Designers Lie. That’s OK.

When I read this, I thought it had to do with something other than what the article actually was about. What a fantastic article, it summarizes exactly what I do on a daily basis and the problems that we as designers face. And the truth of the matter is, that our job is to humanize the machine.

And then, of course, you ask us how we work. We respond with confidence, bold Helvetica outlining our design process: research, ideas, prototyping, testing, iteration. We hope you approve of our rigor, and perhaps even believe it ourselves.

But the project is always more fluid. We splash between the phases, unable to separate ideas from output, problem from solution. We explore promising avenues that, days later, become dead ends. Sometimes, we solve a month’s problem in an hour. It seems unfair to charge you the same regardless, but it avoids those difficult conversations.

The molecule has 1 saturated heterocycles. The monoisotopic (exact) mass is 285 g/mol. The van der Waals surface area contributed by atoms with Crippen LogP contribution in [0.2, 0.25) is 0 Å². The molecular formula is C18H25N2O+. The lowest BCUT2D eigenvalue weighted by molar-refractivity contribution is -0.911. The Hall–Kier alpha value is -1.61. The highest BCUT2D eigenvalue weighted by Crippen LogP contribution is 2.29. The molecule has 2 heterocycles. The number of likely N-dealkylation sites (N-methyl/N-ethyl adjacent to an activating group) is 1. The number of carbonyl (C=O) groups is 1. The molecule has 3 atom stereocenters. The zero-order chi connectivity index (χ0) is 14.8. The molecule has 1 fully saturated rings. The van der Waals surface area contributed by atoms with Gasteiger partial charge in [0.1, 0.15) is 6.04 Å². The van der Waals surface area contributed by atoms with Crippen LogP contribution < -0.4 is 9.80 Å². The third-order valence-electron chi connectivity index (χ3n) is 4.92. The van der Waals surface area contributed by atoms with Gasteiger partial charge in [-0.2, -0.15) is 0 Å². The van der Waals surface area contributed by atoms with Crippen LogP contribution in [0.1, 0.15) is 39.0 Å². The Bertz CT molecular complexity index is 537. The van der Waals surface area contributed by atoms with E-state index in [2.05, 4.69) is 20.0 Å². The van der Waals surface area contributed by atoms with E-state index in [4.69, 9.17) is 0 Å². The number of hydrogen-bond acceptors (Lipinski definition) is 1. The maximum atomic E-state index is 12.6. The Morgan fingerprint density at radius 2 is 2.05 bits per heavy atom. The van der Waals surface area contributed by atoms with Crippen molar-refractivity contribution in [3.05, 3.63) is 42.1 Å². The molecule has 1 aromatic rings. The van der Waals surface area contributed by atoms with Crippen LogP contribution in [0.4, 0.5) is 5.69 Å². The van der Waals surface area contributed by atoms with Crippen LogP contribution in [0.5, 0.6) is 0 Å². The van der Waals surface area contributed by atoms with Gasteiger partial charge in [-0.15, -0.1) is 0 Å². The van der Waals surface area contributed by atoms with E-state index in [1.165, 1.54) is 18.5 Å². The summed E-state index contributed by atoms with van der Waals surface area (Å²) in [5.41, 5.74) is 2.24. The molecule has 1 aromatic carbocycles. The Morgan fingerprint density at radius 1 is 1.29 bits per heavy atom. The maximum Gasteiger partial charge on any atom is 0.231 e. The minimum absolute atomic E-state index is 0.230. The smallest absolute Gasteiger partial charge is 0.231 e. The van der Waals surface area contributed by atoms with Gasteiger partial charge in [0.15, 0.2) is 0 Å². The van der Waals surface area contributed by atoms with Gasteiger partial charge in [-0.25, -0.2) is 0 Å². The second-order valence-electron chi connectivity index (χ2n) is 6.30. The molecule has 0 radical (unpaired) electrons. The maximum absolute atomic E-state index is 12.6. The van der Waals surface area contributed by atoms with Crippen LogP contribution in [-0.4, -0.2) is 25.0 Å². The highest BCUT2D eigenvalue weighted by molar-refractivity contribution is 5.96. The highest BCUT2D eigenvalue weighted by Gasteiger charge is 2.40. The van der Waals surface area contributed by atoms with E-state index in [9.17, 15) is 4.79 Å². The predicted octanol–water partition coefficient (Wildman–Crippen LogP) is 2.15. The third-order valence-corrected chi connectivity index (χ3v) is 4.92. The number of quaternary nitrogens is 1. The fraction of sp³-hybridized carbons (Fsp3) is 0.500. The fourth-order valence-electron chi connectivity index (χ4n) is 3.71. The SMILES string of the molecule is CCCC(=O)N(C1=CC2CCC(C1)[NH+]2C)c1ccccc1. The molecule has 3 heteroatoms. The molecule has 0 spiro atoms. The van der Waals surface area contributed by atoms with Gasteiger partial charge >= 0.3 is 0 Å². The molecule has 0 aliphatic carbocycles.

Try as we may, we can’t justify every decision. The birth of an idea is ineffable. Although we hope it came from our research and analysis, we can never know for sure. Intuition and experience influence our every thought.

We try to predict the effect of our work, but the truth is that design is always a gamble. We can tip the odds in your favor, but never guarantee a jackpot.

Sometimes we proclaim design to be art, sometimes science. This upsets both the artists and the scientists. Fortunately, it’s neither. We claim to understand human behavior, but are surprised by it daily. Despite what we say, there are wrong answers. The fold is a myth only when it suits us. And yes, criticism still stings.